Is Bankruptcy the Answer for Automakers?

By
The couch section they've put him in is actually 219 degrees Fahrenheit. Photo: istockphoto.com

As we wrote yesterday, our junkie automakers are back asking for another fix, as much as $21.6 billion in aid to stay afloat. But a lot of folks, who don't have a ton of faith that this new infusion of cash will ultimately do any good, suggest that maybe the automakers should just file for bankruptcy, an option the White House is not ruling out. Of course, GM and Chrysler argue that they'd need $125 billion to finance bankruptcy. Bah! It's a horrible situation all around, with no easy solutions — much like many of our country's other depressing, nightmarish problems.

• The Wall Street Journal editorial board contends that "[o]nly bankruptcy, painful as it may be, offers the tools and legal authority needed to force all stakeholders to change the habits that brought the companies to this ebb." Obama will help everyone if he "forces the hard decisions as soon as possible." [WSJ]

• Paul Ingrassia agrees that "bankruptcy will improve their chances of survival by relieving them of financial obligations that they can't afford" and would "give them a chance to survive, just as radical surgery, however painful, often saves the lives of sick patients." [WSJ]

• Mary Kate Carey doesn't think bankruptcy is "so bad" ("airlines seem to file for bankruptcy all the time"), but suggests that if we continue to support the auto industry, we "leverage our tax dollars and put a few strings on the bailout money" by moving away from gasoline-powered cars. [US News]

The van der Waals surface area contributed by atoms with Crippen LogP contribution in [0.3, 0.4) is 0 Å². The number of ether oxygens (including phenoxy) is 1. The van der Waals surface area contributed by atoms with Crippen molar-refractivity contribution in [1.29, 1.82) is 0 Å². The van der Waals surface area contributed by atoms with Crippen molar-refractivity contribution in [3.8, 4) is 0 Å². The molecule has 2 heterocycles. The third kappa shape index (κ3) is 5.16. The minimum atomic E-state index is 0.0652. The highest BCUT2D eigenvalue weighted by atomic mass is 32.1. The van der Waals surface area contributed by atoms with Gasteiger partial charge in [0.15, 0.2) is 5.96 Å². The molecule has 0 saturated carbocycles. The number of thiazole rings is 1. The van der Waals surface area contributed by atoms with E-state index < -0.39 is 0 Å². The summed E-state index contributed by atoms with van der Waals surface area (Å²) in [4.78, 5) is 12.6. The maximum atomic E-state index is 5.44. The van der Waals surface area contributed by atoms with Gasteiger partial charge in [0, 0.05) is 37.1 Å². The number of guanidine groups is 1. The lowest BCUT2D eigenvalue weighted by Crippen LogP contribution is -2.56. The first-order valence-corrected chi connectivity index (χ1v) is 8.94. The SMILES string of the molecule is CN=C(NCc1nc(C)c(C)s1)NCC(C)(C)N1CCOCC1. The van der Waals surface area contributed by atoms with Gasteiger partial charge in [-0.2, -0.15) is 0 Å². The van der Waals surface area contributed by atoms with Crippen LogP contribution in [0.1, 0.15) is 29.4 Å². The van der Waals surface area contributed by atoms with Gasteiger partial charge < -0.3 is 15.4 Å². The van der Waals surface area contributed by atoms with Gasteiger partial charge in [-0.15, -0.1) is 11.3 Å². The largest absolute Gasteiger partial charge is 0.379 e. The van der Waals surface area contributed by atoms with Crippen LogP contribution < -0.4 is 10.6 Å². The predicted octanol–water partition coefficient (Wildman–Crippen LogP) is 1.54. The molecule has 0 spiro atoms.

• Rosa Brooks says that "Detroit was in trouble before the economic crisis began because it couldn't produce reliable, efficient cars that people actually wanted to buy. Its restructuring proposals do little to change that." Bailing them out seems like throwing taxpayer money "into a black hole." [LAT]

• E.J. Dionne Jr. believes there are many reasons "to prop up our homegrown auto companies. The most important is that allowing GM and Chrysler to go bankrupt could be a triggering event that would make a very bad economy much worse." In addition, the troubles facing the automakers are a result of high gas prices and the credit crunch, and a "rare constellation of events should not be permitted to knock out such a large part of the country's Midwestern industrial base." It would be better to "accept the messiness involved in giving Detroit one more chance than risk the human and financial costs of letting the domestic auto industry implode." [WP]

• The Washington Post gathers opinions from economists and industry experts. Mark Zandi of Moody's says "taxpayers will get the best return on their money if bankruptcy is avoided." Andrew Grossman of the Heritage Foundation thinks GM and Chrysler should be allowed to "sink or swim" on their own. Daniel Weiss of the Center for American Progress believes that "the bridge and retooling loans can stabilize GM and Chrysler, save jobs and reduce oil use." [WP]

• Susan Helper claims the automakers' viability plans are missing "an honest, humble appraisal of why more consumers haven't wanted to buy their cars at a similar price point to their competitors — and a demonstration of how they intend to fix this situation." Nevertheless, "the industry is worth saving," if only because they "remain key to preserving 2 to 3 million manfuacturing [sic] jobs in states already very hard hit by the economic downturn." [Plank/New Republic]

• Ezra Klein agrees that it may be a "smart investment" to "preserve two to three million manufacturing jobs and all the jobs (nearby coffee shops and local hotels and Michigan Wal-Mart's and so on) that depend on those jobs." But we can't make an "enduring federal commitment to ensure that Detroit never perishes." [American Prospect]

• Jennifer Rubin doesn't expect the Obama administration to call for bankruptcy, as it "seems no more courageous than the Bush team and no more willing to defend the taxpayers." Instead we're likely "in for the long haul — spending tens if not hundreds of billions on a failed industry which employs fewer and fewer people." [Contentions/Commentary]